22uF//0.1uF & 50k give an RC = 1.1s. This will pass bass and sub-bass and the decade below sub-bass. No problem with bandwidth.
That introduces a problem. The power amplifier needs to be bandwidth limited at the input to prevent potentially destabilising input signals from interfering with correct amplifier performance.
You can reduce the high pass filter RC to somewhere between 0.1s and 20ms, but this must be chosen to be compatible with the characteristics of the power amplifier. This requires the input blocking cap value to be designed as part of the power amplifier. Your source manufacturer has no idea what your power amp needs as a high pass filter.

I see solutions:
Keep the gammas as is and fit DC blocking to all your power amps.
Bypass the Gamma filters and fit DC blocking to all your power amps.
Modify the Gamma filters to improve the quality of the signal, but do so in conjunction with the design of all your power amplifiers.
I think it is Rane that suggests a Panasonic bipolar 16V 100uF or 220uF paralleled with a film cap for the sources output. alternatively fit a 10uF film and foil alone as your DC blocker and adjust the receiver Rin to set the filter frequency.

Lots of options. Switch on your calculator.


2009-02-28 1:24 pm
Ya i was afraid that introducing a 50k pot on an amp with a 20k input was not going to work. Guess ill have to put in an opamp buffer or use only my external preamp with a buffer.

Back to caps. My main concern(reason for starting this thread) was that i didnt want my 22uf source caps rendered useless by the amp having a 1uf blocking cap in series with the 22uf. I might have to brush up on my electronics, but i thought 2 caps in series will act like the smallest cap, just like 2 resistors in parallel will act like the smallest resistor. However the circuit goes crc with a 47k resistor to ground at the gamma rca's end. Then when you introduce an attenuator i loose my mind set.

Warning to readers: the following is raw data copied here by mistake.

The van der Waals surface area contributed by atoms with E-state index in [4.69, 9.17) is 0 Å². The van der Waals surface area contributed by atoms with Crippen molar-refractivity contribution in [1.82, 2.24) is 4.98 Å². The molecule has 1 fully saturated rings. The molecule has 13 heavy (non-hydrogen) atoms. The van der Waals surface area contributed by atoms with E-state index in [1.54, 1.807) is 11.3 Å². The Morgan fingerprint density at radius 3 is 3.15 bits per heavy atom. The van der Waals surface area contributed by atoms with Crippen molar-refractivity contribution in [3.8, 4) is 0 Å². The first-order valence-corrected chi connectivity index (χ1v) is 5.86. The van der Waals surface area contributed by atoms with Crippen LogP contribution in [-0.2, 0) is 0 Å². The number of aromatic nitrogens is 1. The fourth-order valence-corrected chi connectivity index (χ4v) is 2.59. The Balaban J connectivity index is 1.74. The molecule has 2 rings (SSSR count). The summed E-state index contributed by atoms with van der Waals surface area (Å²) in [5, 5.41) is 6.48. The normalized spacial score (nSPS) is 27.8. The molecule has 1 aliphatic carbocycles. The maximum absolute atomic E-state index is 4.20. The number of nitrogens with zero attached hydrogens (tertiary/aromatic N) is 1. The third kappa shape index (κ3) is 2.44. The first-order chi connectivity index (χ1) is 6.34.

I can comprehend and calculate a dac with an output cap and shunt resistor (depop) going into a 50k load (attenuator). I can comprehend and calculate a cr filter for an amp being driven by a load impedance load. Its putting them together that throws me off.

My other main concern was making the caps to big. My rule of thumb was you only needed to be 1.5-2 octaves below your lowest note. And if you put to big of a cap in, it would affect the highs. But all the dacs have huge caps for the outputs and even you say to use 100-220uf. I take it that doesnt cause a massive turn on thump because of the resistor from the rca to ground? I have been warned not to use a big cap in the amp section from 2 amp build manuals.
The output from an item will typically have larger capacitors than the following input. This is because at the output you want to preserve the output impedance down to LF, because you don't know what is going to follow. At the input you know what follows because it is part of the same equipment, so the aim is to protect the circuit from DC and low LF.

So if you know you will be feeding a fairly high impedance then you can reduce the 22uF source cap - the opposite of what you were expecting?